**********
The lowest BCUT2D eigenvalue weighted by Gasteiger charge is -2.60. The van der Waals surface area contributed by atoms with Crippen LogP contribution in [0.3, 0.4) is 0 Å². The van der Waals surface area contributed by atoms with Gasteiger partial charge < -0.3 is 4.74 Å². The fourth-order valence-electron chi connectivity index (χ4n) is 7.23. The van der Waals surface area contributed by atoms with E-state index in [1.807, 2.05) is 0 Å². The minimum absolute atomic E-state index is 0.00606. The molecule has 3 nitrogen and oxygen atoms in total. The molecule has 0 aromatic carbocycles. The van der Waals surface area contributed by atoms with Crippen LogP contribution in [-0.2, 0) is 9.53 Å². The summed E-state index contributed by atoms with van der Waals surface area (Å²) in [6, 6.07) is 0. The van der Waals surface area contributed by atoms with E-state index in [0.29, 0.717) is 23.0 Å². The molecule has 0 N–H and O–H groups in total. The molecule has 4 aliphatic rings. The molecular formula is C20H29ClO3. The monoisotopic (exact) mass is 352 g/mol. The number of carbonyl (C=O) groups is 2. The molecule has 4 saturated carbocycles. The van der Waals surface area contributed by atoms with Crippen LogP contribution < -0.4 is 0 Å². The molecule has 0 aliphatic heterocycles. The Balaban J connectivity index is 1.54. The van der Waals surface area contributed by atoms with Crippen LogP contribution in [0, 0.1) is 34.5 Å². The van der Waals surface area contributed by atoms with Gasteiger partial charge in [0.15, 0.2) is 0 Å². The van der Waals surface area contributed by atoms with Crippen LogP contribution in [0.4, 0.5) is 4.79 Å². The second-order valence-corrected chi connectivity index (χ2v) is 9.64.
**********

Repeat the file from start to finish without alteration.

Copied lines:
The lowest BCUT2D eigenvalue weighted by Gasteiger charge is -2.60. The van der Waals surface area contributed by atoms with Crippen LogP contribution in [0.3, 0.4) is 0 Å². The van der Waals surface area contributed by atoms with Gasteiger partial charge < -0.3 is 4.74 Å². The fourth-order valence-electron chi connectivity index (χ4n) is 7.23. The van der Waals surface area contributed by atoms with E-state index in [1.807, 2.05) is 0 Å². The minimum absolute atomic E-state index is 0.00606. The molecule has 3 nitrogen and oxygen atoms in total. The molecule has 0 aromatic carbocycles. The van der Waals surface area contributed by atoms with Crippen LogP contribution in [-0.2, 0) is 9.53 Å². The summed E-state index contributed by atoms with van der Waals surface area (Å²) in [6, 6.07) is 0. The van der Waals surface area contributed by atoms with E-state index in [0.29, 0.717) is 23.0 Å². The molecule has 0 N–H and O–H groups in total. The molecule has 4 aliphatic rings. The molecular formula is C20H29ClO3. The monoisotopic (exact) mass is 352 g/mol. The number of carbonyl (C=O) groups is 2. The molecule has 4 saturated carbocycles. The van der Waals surface area contributed by atoms with Crippen LogP contribution < -0.4 is 0 Å². The molecule has 0 aliphatic heterocycles. The Balaban J connectivity index is 1.54. The van der Waals surface area contributed by atoms with Crippen LogP contribution in [0, 0.1) is 34.5 Å². The van der Waals surface area contributed by atoms with Gasteiger partial charge in [0.15, 0.2) is 0 Å². The van der Waals surface area contributed by atoms with Crippen LogP contribution in [0.4, 0.5) is 4.79 Å². The second-order valence-corrected chi connectivity index (χ2v) is 9.64.